2012 was a bit of a landmark year for the Perth scene. After being a rag-tag group of FAPpers, we were rebranded and reborn as OzHadou Perth. One of the major new initiatives we started was an ongoing monthly tournament ladder season for Street Fighter 4: Arcade Edition 2012, Ultimate Marvel vs Capcom 3, Blazblue: CSEx, The King of Fighters 13, Street Fighter 3: Third Strike and Skullgirls. The season culminated with a Top 8 Playoff as the finale.
The playoffs happened last weekend and one of our local community members, Salty Pete, kindly volunteered to do a writeup of the event, which you can find below.
On December 2nd, a year’s worth of blood, sweat and toil came together for 8 titans in each of Perth’s ladder games, alongside two idiots who only wanted to churn butter in Skullgirls. For some of these games, namely Skullgirls and Third Strike, you would’ve been hard pressed to find someone who cared about the results, even including those in the playoffs, but for the other games, the intensity was thick in the air, and for the people who were serious about KoF, BB, MvC3 and SF4, the results meant a lot.
The day opened with the impressively awful Skullgirls top 2, since there were only 2 people with enough tournaments under their belt to qualify. The one-guy-who-actually-plays-Skullgirls could only look on with disgust as myself and BostonRob played a solo Cerebella mirror suitably disgustingly bad, with no combos, and command grabs for days. The highlight of the top 2 was Rob asking if he could pause and check the move list, since he’d forgotten the input for one of Cerebella’s supers. He was willing to give up the round for pausing to check, and I let him…only for him to discover there was no move list in Skullgirls, and he’d given up the round for nothing.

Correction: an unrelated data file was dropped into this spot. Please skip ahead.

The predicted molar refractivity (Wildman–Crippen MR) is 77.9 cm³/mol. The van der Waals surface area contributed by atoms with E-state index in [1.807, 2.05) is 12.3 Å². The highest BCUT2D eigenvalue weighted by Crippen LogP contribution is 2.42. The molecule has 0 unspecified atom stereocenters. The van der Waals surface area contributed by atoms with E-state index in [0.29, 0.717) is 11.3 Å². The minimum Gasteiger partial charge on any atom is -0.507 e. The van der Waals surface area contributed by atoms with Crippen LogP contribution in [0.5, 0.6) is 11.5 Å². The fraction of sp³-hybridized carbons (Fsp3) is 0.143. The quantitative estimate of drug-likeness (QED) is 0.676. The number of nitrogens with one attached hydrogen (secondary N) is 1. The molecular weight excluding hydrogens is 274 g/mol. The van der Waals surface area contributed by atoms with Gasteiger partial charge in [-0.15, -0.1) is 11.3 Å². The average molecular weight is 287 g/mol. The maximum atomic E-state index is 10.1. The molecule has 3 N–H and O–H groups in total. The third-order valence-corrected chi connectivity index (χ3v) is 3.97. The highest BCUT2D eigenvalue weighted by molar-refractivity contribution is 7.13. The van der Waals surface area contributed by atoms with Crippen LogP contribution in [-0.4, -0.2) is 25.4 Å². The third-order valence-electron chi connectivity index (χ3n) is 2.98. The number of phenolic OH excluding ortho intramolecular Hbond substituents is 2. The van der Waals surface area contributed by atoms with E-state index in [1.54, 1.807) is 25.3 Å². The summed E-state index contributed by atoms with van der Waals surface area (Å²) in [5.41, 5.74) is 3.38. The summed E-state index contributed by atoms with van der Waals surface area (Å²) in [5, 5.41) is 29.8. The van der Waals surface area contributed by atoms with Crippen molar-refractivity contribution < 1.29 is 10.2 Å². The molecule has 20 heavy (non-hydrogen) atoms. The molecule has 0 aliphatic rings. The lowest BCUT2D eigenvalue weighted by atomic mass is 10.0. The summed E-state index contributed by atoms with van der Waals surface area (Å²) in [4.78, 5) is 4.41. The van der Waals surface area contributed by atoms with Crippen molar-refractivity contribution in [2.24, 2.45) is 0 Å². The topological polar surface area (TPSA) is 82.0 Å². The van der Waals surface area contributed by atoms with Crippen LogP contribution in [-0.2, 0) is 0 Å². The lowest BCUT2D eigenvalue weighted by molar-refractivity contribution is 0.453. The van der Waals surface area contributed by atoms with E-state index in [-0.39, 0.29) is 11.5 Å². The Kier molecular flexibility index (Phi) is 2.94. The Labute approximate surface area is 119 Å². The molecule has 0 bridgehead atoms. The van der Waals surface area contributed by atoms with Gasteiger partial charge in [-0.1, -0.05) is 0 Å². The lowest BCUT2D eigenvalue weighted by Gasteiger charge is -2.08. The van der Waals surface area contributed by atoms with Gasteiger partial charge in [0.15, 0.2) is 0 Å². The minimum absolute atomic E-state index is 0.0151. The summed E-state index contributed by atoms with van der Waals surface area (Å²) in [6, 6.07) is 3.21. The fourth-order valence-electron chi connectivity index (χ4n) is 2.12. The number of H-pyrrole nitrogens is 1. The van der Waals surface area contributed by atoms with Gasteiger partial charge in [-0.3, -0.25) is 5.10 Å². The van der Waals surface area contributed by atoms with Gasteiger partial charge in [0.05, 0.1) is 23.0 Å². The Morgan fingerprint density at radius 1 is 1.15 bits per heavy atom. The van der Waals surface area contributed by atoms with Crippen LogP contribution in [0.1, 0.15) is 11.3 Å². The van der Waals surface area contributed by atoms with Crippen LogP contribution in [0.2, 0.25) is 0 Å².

Next up was the also fairly bad Third Strike top 4. The main thing we’ve learned from these two ladders is that perhaps we should try running games people actually play instead of games from the 1950s and games starring toasters. Nonetheless, ATB|CoolzWengferno#hamyolo#lobstertech or whatever he’s calling himself this week managed to take it by playing Sean up until he lost and then ruining everyone’s day with Chun. BostonRob got to be in another highlight here, with his comments on the Alex vs Makoto matchup: ‘Makoto’s wearing two shirts, and Alex hates shirts.’